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Worlds Without End Blog

2013 Hugo Voter Packet Posted at 3:02 PM by Rico Simpkins


Hugo AwardThe 2013 Hugo Voters Packet is now available for members of LoneStarCon 3, the 71st annual Worldcon convention.  The packet is “an electronic package of nominated works graciously made available to voters by nominees and their publishers.”

From the LoneStarCon website:

The 2013 Hugo Voter Packet is available to Supporting, Attending, Military and Young Adult members of LoneStarCon 3 to help inform them about the works under consideration before voting. The packet will remain available until voting closes on Wednesday, July 31, 2013 at 11:59pm CDT.

Members can login here. You will need your name (as recorded in the LoneStarCon 3 membership database) and your unique Hugo PIN to access the Hugo Voter Packet content. PIN reminders will be sent out at regular intervals during the final ballot period. Instructions on how to recover lost or forgotten PINs can be found on the download page.

Not going to attend Worldcon?  No problem, you can still get in on the action.  You can sign up as a Supporting Member for $60 and get the packet – valued way more than $60 by the way – and you’ll be eligible to vote.  That’s a pretty damn good deal and less than you would have to pay for just the novels alone.

Get to reading and get to voting!

2013 Hugo Short Stories, Unleashed! Posted at 4:36 PM by Rico Simpkins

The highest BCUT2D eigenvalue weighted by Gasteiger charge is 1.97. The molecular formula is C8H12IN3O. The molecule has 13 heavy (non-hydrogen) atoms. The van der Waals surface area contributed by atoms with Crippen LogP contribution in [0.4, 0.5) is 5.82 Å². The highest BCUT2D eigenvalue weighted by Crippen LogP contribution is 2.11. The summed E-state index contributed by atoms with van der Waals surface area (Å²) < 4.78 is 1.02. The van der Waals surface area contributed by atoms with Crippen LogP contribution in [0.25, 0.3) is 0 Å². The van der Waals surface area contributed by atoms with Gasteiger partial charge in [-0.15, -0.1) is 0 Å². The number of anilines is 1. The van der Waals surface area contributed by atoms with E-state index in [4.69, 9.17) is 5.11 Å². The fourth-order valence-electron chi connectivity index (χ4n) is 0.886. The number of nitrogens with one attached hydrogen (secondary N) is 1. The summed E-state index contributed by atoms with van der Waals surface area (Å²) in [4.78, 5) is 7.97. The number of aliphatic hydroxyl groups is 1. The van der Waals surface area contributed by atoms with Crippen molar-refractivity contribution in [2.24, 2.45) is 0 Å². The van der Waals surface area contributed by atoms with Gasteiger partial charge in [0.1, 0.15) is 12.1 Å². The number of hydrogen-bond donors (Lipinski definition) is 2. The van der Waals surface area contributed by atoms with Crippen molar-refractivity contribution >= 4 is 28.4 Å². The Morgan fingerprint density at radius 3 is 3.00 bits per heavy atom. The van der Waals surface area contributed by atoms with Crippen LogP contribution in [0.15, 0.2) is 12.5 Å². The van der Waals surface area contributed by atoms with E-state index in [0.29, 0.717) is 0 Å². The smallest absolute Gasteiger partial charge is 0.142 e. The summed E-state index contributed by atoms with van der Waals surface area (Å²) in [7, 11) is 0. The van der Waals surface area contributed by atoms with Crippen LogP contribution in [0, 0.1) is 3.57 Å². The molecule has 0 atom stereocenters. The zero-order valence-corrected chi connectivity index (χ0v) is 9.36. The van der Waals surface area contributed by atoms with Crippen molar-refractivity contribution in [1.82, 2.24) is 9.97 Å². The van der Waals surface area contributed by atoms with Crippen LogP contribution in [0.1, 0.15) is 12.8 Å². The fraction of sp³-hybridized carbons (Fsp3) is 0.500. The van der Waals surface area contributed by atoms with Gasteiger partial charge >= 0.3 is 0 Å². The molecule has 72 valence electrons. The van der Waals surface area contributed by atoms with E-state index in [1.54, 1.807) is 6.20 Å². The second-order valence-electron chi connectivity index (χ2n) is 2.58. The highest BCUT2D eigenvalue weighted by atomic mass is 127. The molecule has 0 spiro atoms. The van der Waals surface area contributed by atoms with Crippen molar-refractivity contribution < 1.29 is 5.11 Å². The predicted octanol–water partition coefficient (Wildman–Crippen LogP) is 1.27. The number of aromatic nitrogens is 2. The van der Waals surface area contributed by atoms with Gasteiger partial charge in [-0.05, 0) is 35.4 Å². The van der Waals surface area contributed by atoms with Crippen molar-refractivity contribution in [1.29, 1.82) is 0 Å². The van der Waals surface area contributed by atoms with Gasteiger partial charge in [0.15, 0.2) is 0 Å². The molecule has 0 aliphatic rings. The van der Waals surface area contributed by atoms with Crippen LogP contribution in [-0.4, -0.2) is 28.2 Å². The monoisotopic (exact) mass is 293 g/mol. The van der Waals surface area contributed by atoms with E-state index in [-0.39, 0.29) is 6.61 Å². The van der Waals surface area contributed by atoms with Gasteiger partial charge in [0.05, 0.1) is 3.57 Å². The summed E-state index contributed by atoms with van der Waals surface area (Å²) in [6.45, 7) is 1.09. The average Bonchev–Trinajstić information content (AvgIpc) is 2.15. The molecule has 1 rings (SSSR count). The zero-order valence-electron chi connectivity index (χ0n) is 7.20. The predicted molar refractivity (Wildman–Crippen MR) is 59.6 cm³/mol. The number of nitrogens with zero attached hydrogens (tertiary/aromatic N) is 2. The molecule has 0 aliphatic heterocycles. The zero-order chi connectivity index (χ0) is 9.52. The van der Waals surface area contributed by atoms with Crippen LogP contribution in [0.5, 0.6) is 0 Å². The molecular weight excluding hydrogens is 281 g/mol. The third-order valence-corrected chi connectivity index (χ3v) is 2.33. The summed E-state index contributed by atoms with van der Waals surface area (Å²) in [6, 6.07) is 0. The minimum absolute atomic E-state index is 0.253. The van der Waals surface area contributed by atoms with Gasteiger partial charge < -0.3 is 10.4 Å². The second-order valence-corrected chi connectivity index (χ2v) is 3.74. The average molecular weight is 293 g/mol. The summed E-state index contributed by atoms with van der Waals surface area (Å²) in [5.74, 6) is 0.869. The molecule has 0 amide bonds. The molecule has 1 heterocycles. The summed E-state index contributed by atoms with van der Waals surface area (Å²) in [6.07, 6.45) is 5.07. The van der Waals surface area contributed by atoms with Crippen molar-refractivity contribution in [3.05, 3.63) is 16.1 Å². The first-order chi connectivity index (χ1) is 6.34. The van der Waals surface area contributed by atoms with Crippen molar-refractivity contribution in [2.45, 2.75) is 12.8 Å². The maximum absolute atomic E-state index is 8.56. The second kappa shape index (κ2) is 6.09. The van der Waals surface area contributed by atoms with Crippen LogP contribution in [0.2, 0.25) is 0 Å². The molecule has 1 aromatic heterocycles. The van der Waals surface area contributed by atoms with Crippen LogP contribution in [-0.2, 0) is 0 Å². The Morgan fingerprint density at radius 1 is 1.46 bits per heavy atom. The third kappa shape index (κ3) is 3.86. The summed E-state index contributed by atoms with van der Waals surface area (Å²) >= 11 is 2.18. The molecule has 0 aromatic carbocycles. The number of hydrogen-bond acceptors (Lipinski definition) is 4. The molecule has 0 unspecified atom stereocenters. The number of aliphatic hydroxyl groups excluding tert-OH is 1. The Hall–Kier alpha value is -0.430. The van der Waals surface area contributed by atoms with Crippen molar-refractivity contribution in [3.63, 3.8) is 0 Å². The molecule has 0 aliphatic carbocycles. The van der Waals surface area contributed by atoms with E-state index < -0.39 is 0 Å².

Perhaps the most popular blog series WWEnd had last year were the ones that covered free Hugo nominated content. With the recent announcement of the 2013 nominees, we are, once again, covering nominated works, including short stories, novelettes, novellas, graphic novels and related works. In the coming weeks, we will be looking in every nook and cranny to determine where you can find all of the stories that you should read in order to have an informed opinion on who should win. Here is what we have found (so far) on the short stories.

First, we highly recommend LoneStarCon 3 (A.K.A. Worldcon 2013) membership. If you can’t afford an attending membership of $200 (as of this writing, installment plan available) or can’t make it out to San Antonio, the supporting membership is only $60, and it will include digital copies of (most, if not all of) the novels, novellas, novelettes, and short stories for your perusing. The novels alone would cost more than $60 to buy.  If history is any indication, the reading packets will be out by May.

The first thing you’ll notice about this year’s nominees is the dearth of short stories.  This is apparently because of a clause in the WSFS constitution that states: